Carolina's defeat of Maryland.
"Two of the most exciting games in our
bowl's history have been furnished by
North Carolina," said John Thompson of
the Sun Bowl selection committee of
Carolina's 32-28 win over Texas Tech in
1972 and 26-24 loss to M ississippi State in
The Sun Bowl will be played at 1:30
p.m. Dec. 31 in El Paso, Texas and will be
televised nationwide by CBS.
Thompson said that because
Carolina's defense is so strong, which
normally results in a fairly nonexplosive
game, chances remain good that it could
receive a bowl bid.
. "Bill Dooley always has a big offense,"
he said. "It still would be an exciting
su Mr I
111 r l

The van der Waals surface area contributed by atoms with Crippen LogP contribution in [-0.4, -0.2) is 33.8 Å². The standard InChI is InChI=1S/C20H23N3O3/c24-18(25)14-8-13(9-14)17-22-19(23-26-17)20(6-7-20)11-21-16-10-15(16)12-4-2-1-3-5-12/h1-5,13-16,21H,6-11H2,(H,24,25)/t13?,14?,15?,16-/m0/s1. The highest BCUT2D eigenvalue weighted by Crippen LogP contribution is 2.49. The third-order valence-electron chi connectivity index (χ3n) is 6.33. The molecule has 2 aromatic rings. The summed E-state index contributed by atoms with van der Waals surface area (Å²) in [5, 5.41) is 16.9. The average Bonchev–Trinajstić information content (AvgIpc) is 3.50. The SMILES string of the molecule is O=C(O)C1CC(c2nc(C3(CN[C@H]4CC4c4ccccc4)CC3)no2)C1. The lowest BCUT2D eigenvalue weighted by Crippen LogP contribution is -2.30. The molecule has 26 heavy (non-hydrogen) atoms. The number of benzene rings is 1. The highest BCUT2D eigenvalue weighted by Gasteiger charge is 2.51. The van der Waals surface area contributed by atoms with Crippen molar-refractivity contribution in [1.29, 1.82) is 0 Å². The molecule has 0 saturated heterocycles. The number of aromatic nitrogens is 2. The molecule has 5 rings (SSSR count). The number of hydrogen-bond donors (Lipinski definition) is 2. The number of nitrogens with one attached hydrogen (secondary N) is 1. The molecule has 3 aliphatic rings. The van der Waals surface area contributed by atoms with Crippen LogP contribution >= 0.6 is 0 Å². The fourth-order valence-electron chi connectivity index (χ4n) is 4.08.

aft 4 vi
Tom Biddle, UNC's placekicker, booted
three field goals, the longest a 30-yarder,
to put Carolina over Maryland 16-7 in
College Park Saturday. Staff photo by
Continued from page I.
"After we got the lead, we knew they'd
pass the ball," Caldwell said. "We knew
they'd try to nickel and dime us with short
passes. But if they do that, they'll -come
Jim Dickey, who coaches the
secondary, said no changes were made
"After the game gets going and you're
having problems on offense," he said of
the Maryland team, "you gamble a little
more. They tried to get things turned
around. They tried it and we robbed
Amos Lawrence, Carolina's leading
ground gainer, spun and twisted for 93
yards on 21 carries, picking up mostly
small yardage against the Terrapin
defense. Fullback Bob Loomis carried 12
times for 49 yards, while Billy Johnson
and Doug Paschal rushed for 41 and 29
Monday. October 31, 1977 The Daily Tar Heel
Carolina field hockey versus High Point
In a possible preview of the North
Carolina Association of Intercollegiate
Athletics for Women Hockey Tournament